On June 14, the U.S. Supreme Court granted certiorari in Cullen v. Pinholster. In 1984, Scott Pinholster was convicted and sentenced to death for killing two men during a burglary in Los Angeles, California. The U.S. Court of Appeals for the Ninth Circuit overturned Pinholster's death sentence because of ineffectiveness of counsel since his lawyer did not give the jury evidence of Pinholster's mental illness during the penalty phase of the trial. The appeals court said the evidence might have persuaded the jury to opt for a lesser sentence. The Supreme Court will review the lower court's decision and decide whether Pinholster should receive a new sentencing hearing or whether his death sentence should be reinstated.  The case will be heard in the Court's next term beginning in the fall of 2010.

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Mental Health Experts Say North Carolina Case Shows Need to Exempt Mentally Ill from Death Penalty

In North Carolina, Kristin Parks of Disability Rights N.C. and John Tote of the Mental Health Association-N.C. pointed to the case of Abdullah El-Amin Shareef as illustrating the need for a law exempting the mentall ill from the death penalty.  A jury recently sentenced Shareef to life in prison without parole in a case where prosecutors had sought the death penalty. In April 2004, Shareef committed a senseless crime that killed one man and injured three others, primarily because his paranoid schizophrenia went untreated. At the time, Shareef was declared incompetent to stand trial.  A psychiatrist described Shareef's behavior on the day of the incident as "the result of an extreme condition of psychosis."  Recently, a judge said he could now be tried after years of medication and treatment.  The authors of the op-ed in the Charlotte-Observer noted, "A death penalty trial is a long and heartbreaking experience for victims' families, and likely especially so when they want the offender executed but the verdict is life. In the Shareef trial, much pain and many resources could have been saved had a law that has been proposed in the General Assembly been in effect. "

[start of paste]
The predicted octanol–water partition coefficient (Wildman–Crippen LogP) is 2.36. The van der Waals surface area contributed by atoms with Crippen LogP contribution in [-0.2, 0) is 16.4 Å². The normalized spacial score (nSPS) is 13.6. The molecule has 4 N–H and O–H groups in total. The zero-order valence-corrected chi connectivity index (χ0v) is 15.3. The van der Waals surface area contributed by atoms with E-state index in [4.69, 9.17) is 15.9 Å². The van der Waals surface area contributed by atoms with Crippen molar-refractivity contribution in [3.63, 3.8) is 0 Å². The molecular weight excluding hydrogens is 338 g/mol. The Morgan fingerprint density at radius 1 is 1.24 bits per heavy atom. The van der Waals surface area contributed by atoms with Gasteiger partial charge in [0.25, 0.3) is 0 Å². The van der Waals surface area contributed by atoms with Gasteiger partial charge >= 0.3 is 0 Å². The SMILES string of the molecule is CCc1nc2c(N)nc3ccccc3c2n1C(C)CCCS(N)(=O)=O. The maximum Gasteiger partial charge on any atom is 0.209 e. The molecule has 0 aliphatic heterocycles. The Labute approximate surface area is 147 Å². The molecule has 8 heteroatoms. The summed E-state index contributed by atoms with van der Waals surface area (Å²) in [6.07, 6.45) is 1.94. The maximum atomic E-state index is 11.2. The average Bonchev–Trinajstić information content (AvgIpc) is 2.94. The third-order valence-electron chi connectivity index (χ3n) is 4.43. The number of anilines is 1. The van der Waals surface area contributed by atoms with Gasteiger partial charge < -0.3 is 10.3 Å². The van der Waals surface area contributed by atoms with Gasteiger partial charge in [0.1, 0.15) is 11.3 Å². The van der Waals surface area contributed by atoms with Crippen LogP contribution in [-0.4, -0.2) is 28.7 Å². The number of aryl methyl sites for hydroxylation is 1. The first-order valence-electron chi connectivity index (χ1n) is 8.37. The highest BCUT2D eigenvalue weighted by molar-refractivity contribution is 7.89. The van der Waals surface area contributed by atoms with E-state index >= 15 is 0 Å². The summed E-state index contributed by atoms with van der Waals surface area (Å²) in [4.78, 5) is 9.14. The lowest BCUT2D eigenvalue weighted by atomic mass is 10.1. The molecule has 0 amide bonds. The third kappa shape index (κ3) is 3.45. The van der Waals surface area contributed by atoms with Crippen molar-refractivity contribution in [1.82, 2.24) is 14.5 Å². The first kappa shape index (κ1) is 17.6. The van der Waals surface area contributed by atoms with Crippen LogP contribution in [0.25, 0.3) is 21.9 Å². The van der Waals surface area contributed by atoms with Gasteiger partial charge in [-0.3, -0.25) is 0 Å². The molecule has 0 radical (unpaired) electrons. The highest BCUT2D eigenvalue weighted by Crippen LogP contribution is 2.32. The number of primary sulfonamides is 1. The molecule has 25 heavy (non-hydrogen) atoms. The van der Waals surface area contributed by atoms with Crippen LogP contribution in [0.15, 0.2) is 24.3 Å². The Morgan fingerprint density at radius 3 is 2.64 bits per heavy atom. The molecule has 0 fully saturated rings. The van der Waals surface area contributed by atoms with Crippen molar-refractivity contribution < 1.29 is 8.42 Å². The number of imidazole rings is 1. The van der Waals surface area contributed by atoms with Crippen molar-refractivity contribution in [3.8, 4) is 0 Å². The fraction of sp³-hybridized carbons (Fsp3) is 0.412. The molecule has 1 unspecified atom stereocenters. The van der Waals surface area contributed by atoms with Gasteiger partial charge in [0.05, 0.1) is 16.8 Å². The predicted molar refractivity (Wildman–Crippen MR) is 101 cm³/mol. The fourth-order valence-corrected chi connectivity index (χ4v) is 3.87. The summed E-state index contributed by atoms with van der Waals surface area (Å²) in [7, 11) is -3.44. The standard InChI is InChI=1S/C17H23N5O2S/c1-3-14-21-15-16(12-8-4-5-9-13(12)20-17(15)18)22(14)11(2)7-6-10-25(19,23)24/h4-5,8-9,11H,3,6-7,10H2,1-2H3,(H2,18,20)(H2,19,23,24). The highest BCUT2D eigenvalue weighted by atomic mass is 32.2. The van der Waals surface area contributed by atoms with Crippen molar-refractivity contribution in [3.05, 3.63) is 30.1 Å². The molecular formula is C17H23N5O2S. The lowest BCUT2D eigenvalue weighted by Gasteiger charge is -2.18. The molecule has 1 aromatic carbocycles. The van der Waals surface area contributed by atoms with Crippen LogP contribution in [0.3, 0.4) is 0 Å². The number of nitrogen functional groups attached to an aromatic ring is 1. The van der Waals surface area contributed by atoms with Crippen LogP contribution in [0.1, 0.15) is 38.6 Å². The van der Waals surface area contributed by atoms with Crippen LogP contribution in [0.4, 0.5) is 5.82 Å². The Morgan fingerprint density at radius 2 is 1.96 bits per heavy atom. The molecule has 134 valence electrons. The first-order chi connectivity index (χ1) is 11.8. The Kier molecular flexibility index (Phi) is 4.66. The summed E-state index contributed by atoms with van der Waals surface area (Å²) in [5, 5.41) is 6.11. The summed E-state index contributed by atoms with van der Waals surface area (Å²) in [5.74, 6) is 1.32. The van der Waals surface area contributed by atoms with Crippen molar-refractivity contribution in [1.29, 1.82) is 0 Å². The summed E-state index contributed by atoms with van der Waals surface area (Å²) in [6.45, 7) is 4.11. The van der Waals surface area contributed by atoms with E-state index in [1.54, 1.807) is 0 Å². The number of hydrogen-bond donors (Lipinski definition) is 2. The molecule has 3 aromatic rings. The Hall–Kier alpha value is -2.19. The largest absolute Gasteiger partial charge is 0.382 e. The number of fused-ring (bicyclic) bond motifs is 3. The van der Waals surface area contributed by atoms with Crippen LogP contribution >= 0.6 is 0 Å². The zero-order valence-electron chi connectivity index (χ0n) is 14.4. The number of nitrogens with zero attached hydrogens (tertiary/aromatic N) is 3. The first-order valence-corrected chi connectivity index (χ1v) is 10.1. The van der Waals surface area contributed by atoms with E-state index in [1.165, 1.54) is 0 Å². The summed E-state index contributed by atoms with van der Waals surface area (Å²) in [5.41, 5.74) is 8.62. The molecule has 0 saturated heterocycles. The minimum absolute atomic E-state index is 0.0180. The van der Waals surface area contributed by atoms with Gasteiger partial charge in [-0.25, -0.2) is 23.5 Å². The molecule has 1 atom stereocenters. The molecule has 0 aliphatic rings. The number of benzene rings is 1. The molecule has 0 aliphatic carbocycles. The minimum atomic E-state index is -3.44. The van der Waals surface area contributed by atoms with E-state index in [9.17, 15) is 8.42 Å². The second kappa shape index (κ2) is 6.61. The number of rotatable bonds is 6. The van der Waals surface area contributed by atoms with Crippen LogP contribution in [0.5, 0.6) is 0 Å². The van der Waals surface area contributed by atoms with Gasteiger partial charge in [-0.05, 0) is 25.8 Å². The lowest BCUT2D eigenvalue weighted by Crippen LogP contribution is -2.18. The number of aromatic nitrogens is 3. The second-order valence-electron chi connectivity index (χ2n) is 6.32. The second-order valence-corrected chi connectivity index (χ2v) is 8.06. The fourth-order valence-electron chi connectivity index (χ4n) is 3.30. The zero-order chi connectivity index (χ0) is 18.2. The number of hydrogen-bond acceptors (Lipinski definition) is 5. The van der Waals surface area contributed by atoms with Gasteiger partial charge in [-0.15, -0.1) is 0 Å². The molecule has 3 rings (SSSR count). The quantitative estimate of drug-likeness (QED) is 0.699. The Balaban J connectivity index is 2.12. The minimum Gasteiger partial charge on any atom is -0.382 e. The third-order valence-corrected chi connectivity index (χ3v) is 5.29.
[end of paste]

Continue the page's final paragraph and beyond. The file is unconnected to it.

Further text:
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LAW REVIEWS: Condemned Defendants Should Comprehend Death

A recent  article by Prof. Jeffrey Kirchmeier of the City University of New York School of Law entitled, "The Undiscovered Country: Execution Competency & Comprehending Death" explores whether mentally disabled inmates who do not understand that execution means the end of their physical life should be spared. Kirchmeier examines Supreme Court precedent under the Eighth Amendment that requires that a condemned defendant be competent in order to be executed. The article argues that the penological goals of the death penalty could not be fulfilled unless the condemned person comprehends what his death means. Kirchmeier writes, "Those who do not comprehend death are not as a category a group of people who will be deterred by the death penalty more than life in prison, and such persons will not be able to appreciate the moral condemnation designed to be delivered by the death penalty." The article also discusses a standard for comprehension of death consistent with earlier Court rulings. Click here to read the full article.